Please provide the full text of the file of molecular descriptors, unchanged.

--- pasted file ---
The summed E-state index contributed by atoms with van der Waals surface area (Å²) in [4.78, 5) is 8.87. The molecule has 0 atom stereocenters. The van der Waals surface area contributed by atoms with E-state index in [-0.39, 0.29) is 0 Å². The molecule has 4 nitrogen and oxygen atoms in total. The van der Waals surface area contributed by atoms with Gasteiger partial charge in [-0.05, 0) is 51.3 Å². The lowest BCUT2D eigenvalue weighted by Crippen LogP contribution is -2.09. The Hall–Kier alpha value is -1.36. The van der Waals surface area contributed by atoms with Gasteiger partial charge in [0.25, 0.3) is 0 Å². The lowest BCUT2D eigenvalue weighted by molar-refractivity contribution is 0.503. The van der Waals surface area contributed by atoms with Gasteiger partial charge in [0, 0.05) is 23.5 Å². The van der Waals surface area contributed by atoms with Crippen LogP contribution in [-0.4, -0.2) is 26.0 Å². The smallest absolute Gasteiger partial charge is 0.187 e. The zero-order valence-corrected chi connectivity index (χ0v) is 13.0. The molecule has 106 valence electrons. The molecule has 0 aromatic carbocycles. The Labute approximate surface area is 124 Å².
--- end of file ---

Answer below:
The summed E-state index contributed by atoms with van der Waals surface area (Å²) in [4.78, 5) is 8.87. The molecule has 0 atom stereocenters. The van der Waals surface area contributed by atoms with E-state index in [-0.39, 0.29) is 0 Å². The molecule has 4 nitrogen and oxygen atoms in total. The van der Waals surface area contributed by atoms with Gasteiger partial charge in [-0.05, 0) is 51.3 Å². The lowest BCUT2D eigenvalue weighted by Crippen LogP contribution is -2.09. The Hall–Kier alpha value is -1.36. The van der Waals surface area contributed by atoms with Gasteiger partial charge in [0.25, 0.3) is 0 Å². The lowest BCUT2D eigenvalue weighted by molar-refractivity contribution is 0.503. The van der Waals surface area contributed by atoms with Gasteiger partial charge in [0, 0.05) is 23.5 Å². The van der Waals surface area contributed by atoms with Crippen LogP contribution in [-0.4, -0.2) is 26.0 Å². The smallest absolute Gasteiger partial charge is 0.187 e. The zero-order valence-corrected chi connectivity index (χ0v) is 13.0. The molecule has 106 valence electrons. The molecule has 0 aromatic carbocycles. The Labute approximate surface area is 124 Å².